Exposing undergraduate engineering students to research provides an opportunity to assess students' interest in research. Developing research skills at an undergraduate level promotes increased understanding of the basic concepts taught through textbook instruction and provides an awareness of industry relevant issues. This study reports on the introduction of engineering research to undergraduate students in a classroom environment. The course was designed around technical experiments inspired by Michael Faraday's lectures from The Chemical History of a Candle. Fourteen engineering undergraduates enrolled in a Special Topics in Mechanical Engineering course at a large southwestern university participated in five problem-based learning activities that engaged students using interactive, hands-on lessons and activities designed to teach the research process. Based on student assessments, the lessons learned from this experience revealed students understood the practice of research after only three activities yet, the last two activities provide valuable repetition that reinforce the research concepts and allowed for students' critical reflection on research processes. Also, only 20% of the students reported enjoying research enough to pursue graduate school, all of which would commit to a PhD rather than a master's degree.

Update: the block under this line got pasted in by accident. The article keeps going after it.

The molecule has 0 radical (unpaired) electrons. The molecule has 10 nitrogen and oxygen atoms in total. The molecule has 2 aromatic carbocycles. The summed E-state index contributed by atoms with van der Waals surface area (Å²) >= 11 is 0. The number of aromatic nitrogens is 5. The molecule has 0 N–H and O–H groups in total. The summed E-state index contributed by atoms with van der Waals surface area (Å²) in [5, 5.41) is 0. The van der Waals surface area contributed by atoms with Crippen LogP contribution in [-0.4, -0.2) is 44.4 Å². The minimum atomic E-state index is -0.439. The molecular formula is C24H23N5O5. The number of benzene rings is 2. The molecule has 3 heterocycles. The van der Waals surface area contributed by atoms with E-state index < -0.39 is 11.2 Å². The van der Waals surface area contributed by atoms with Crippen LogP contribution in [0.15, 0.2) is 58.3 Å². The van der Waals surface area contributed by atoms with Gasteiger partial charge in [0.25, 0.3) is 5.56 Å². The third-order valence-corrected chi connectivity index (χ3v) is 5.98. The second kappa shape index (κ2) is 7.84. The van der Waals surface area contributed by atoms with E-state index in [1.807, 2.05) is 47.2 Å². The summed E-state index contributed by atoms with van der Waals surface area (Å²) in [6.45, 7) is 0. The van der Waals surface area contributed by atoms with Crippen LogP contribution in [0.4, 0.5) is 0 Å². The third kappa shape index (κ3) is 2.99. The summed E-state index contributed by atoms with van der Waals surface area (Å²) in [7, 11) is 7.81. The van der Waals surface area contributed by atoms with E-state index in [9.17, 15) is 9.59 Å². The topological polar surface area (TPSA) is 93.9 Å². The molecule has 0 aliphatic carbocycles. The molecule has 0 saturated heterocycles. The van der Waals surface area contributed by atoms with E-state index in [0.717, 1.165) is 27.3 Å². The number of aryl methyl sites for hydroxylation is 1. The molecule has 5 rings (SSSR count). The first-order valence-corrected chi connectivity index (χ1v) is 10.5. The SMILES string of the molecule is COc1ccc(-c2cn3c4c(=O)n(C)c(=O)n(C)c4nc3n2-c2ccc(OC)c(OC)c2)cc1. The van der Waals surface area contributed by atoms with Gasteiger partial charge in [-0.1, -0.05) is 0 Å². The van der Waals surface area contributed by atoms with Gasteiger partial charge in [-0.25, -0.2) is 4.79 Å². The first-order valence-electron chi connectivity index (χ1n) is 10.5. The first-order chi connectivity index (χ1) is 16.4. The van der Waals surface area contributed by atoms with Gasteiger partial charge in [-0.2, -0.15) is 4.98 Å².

- Active learning
- Engineering research
- Michael Faraday
- Undergraduate research curriculum